Chapter 1 - What Is A Computer?

First, what is not a computer? The $10 calculator you can get at the local variety store is not a computer. That super sewing machine that Aunt Mary just got is not a computer. The noisy teletypewriter in the Realtor's office is not a computer. The spinning tapes you see on TV are not a computer. There may be computers related to these things, but what you see is not the computer. What is?

A computer is a device which automatically performs an arbitrary sequence of operations on Data. The teletypewriter in the Realtor's office automatically performs a sequence of operations on data, but it is not an arbitrary sequence; you cannot cause it to perform a different sequence of operations tomorrow. The pocket calculator performs an arbitrary sequence of operations on data, but it is not automatic; you have to push a button for each operation. Note, however, that the more expensive "programmable" calculators in the strictest sense are computers, because you can set up a sequence of steps for it to follow, and it will do so automatically. The sewing machine can automatically perform a sequence of operations, but it operates on cloth and thread, not on data. What then is Data?

Data are the answers to questions. The answer may be numerical (Question: What is the result of adding 7 to 3, then dividing by 8? Answer: 1.25. Question: What is the fourth counting number? Answer: 4.) or logical (Question: If all men are mortal and Socrates is a man, is Socrates mortal? Answer: True.) or the answer may be a sequence of letters of the alphabet (Question: How is my name spelled? Answer: "Tom".). The answer may be long (Question: How did Columbus come to America? Answer: In three ships, the Pinta, the Nina, and the Santa Maria, which were paid for by the Spanish royal government in 1492, etc...) or very short (Question: How many apples are in an empty paper bag? Answer: 0.). A single Datum may be the answer to several questions at once (Questions: Who was the 38th President of the United States? What is the name of the second largest automobile maker in the world? How do you cross a shallow stream when there is no bridge? Answer to all three: Ford.) or it may be the answer to a question nobody thought of asking: (Question: ? Answer: "@+!*=".). It is data if there could be at least one question for which these are the answers.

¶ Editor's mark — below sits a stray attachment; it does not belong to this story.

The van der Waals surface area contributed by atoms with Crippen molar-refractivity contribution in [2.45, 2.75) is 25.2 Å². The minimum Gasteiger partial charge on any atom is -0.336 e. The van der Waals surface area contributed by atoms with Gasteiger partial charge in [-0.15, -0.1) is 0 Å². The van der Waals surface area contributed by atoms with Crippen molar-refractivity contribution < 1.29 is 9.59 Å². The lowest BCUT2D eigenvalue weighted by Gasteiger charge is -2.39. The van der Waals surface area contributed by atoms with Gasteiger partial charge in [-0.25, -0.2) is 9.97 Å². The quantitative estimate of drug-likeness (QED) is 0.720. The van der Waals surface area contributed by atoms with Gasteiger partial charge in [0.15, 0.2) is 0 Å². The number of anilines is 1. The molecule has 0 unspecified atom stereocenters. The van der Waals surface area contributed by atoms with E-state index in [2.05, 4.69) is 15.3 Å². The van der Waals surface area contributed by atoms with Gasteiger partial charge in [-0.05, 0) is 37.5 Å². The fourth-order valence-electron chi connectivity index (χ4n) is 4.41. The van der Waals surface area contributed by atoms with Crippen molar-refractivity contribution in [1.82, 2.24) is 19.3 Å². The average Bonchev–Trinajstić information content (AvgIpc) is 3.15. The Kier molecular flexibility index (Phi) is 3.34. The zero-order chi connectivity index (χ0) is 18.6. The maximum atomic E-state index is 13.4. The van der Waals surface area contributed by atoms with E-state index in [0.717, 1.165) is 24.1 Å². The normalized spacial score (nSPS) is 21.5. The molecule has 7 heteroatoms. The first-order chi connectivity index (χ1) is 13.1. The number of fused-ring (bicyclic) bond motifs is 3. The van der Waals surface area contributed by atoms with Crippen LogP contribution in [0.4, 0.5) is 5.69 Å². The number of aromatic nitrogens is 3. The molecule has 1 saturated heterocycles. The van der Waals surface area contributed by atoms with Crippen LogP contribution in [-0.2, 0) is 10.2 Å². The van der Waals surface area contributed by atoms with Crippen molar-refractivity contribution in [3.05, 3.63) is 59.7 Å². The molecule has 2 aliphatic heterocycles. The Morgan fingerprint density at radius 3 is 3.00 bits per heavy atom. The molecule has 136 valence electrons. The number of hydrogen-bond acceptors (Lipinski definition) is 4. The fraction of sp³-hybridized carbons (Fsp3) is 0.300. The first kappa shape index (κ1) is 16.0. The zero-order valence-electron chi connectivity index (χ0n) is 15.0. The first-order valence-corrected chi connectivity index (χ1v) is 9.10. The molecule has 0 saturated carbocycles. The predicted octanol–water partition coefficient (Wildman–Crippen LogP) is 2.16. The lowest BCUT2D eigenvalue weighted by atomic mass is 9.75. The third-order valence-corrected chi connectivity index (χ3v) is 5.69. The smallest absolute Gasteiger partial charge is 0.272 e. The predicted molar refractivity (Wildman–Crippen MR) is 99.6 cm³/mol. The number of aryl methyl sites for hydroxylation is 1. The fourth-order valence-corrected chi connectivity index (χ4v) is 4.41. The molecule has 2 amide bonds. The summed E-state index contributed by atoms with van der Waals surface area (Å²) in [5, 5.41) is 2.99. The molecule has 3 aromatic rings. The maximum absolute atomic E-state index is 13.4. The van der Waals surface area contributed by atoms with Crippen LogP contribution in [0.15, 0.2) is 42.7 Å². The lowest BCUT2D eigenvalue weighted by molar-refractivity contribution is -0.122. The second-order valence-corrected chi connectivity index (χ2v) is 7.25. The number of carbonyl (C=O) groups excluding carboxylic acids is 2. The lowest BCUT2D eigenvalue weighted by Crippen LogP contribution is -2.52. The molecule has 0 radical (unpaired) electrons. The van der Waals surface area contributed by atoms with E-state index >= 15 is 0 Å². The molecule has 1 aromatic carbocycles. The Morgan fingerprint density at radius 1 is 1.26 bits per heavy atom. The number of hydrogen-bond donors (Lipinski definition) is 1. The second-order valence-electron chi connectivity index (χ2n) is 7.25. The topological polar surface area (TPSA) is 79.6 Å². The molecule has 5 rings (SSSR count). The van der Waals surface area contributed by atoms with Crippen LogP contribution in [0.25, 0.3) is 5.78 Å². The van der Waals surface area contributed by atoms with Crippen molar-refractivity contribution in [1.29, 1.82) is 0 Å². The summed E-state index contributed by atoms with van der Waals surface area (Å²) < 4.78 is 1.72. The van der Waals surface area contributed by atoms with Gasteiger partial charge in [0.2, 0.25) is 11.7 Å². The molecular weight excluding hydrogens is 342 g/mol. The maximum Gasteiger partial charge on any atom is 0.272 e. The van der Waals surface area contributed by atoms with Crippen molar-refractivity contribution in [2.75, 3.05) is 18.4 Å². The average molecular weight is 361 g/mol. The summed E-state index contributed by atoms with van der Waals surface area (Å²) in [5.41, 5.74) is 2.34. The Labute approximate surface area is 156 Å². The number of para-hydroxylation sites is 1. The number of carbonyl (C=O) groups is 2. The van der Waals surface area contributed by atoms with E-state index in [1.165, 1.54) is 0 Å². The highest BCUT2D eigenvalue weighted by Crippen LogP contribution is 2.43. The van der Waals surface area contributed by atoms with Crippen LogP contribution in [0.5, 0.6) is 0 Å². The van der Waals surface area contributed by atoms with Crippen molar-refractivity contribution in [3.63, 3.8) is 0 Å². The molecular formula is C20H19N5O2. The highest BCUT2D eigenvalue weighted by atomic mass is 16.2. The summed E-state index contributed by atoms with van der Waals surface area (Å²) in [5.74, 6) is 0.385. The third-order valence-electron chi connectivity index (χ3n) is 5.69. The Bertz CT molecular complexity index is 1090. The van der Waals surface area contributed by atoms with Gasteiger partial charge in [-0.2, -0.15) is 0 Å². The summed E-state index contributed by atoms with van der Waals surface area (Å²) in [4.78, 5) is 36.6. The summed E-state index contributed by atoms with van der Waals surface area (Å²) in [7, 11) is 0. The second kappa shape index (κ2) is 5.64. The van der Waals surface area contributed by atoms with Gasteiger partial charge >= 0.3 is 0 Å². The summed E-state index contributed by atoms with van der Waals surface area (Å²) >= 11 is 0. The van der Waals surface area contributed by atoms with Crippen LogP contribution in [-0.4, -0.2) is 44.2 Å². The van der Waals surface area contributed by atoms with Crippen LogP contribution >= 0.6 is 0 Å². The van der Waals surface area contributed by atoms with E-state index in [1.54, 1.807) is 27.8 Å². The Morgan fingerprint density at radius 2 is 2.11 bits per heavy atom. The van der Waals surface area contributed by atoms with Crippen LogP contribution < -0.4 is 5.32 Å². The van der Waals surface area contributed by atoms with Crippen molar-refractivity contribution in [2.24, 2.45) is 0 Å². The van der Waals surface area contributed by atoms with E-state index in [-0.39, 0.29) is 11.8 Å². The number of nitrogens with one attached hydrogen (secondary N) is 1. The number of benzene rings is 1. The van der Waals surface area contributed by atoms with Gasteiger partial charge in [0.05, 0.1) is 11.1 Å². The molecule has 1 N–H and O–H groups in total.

When the computer is not actually operating on it, the data is kept in memory. This is just as you might keep all the answers you know in your mind's memory. We often say the data is stored in the memory. For convenience, the memory is organized into a number of words, all the same size. A word may contain one answer or it may contain several small answers; large answers often require many words in memory. The smallest answer we can possibly have in a computer is either a "yes" or a "no". This is the same size as 0 or 1, True or False, Hot or Cold, or any other answer to a question which has only two possible answers. The amount of memory needed to store one of these smallest answers is called a bit. Each word in the computer memory is some fixed number of bits, say 8 or 16 or 60; the size of the computer word is determined by the person who designed the computer.

Most computers have several different kinds of memory. One kind is called RAM and will have hundreds or (usually) thousands of words. Another kind is called file storage and may have a million or more words, but it is harder for the computer to use this memory; more about this later. A third type of memory which most computers have is very easy for the computer to use. It is called registers, and there are usually only a few words of these. Often we tell computers apart by the number and kinds of registers they have.

Among the computer's registers, one (or sometimes several) is particularly important, because it holds the answer the computer is working on at any particular instant. Such a register is usually called an accumulator. It is normally a single word in the computer, and almost everything the computer is able to do to its data, it does to the data in the accumulator. I will mention some other useful registers shortly.

With thousands of words of data in memory (and we usually mean RAM when we say "memory"), one very important question to be answered is, "Where is the word I want?" We answer this question by numbering the words in memory, starting with zero (this turns out to be easier for the computer than starting at one). The number of each word is called its address, something like the number on your house. Obviously, every answer stored in memory has another answer associated with it, namely, "What is its address?" Often there are special registers in the computer that are particularly suited to holding this kind of data, that is, the addresses of other data stored in memory. We sometimes call these address registers. The computer is able to operate on the data in the address registers also.